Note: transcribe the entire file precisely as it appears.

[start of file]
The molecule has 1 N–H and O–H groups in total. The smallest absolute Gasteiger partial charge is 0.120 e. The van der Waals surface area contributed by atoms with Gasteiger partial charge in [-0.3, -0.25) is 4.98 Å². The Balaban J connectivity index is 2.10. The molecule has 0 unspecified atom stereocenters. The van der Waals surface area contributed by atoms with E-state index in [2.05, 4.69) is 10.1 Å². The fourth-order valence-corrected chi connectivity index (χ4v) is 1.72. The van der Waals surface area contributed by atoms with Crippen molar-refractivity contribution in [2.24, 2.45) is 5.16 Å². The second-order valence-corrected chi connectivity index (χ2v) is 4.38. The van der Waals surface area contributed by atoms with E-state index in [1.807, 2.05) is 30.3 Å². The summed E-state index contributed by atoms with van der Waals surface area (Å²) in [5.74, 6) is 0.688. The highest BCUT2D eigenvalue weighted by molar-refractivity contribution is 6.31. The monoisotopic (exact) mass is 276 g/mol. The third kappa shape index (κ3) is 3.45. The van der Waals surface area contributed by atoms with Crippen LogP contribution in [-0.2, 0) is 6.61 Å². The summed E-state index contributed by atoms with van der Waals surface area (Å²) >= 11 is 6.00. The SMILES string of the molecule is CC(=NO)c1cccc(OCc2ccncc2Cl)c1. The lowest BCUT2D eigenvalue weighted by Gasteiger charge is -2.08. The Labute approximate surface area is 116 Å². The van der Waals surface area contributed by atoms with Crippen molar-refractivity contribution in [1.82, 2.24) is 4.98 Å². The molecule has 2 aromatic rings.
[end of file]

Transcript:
The molecule has 1 N–H and O–H groups in total. The smallest absolute Gasteiger partial charge is 0.120 e. The van der Waals surface area contributed by atoms with Gasteiger partial charge in [-0.3, -0.25) is 4.98 Å². The Balaban J connectivity index is 2.10. The molecule has 0 unspecified atom stereocenters. The van der Waals surface area contributed by atoms with E-state index in [2.05, 4.69) is 10.1 Å². The fourth-order valence-corrected chi connectivity index (χ4v) is 1.72. The van der Waals surface area contributed by atoms with Crippen molar-refractivity contribution in [2.24, 2.45) is 5.16 Å². The second-order valence-corrected chi connectivity index (χ2v) is 4.38. The van der Waals surface area contributed by atoms with E-state index in [1.807, 2.05) is 30.3 Å². The summed E-state index contributed by atoms with van der Waals surface area (Å²) in [5.74, 6) is 0.688. The highest BCUT2D eigenvalue weighted by molar-refractivity contribution is 6.31. The monoisotopic (exact) mass is 276 g/mol. The third kappa shape index (κ3) is 3.45. The van der Waals surface area contributed by atoms with Crippen LogP contribution in [-0.2, 0) is 6.61 Å². The summed E-state index contributed by atoms with van der Waals surface area (Å²) >= 11 is 6.00. The SMILES string of the molecule is CC(=NO)c1cccc(OCc2ccncc2Cl)c1. The lowest BCUT2D eigenvalue weighted by Gasteiger charge is -2.08. The Labute approximate surface area is 116 Å². The van der Waals surface area contributed by atoms with Crippen molar-refractivity contribution in [1.82, 2.24) is 4.98 Å². The molecule has 2 aromatic rings.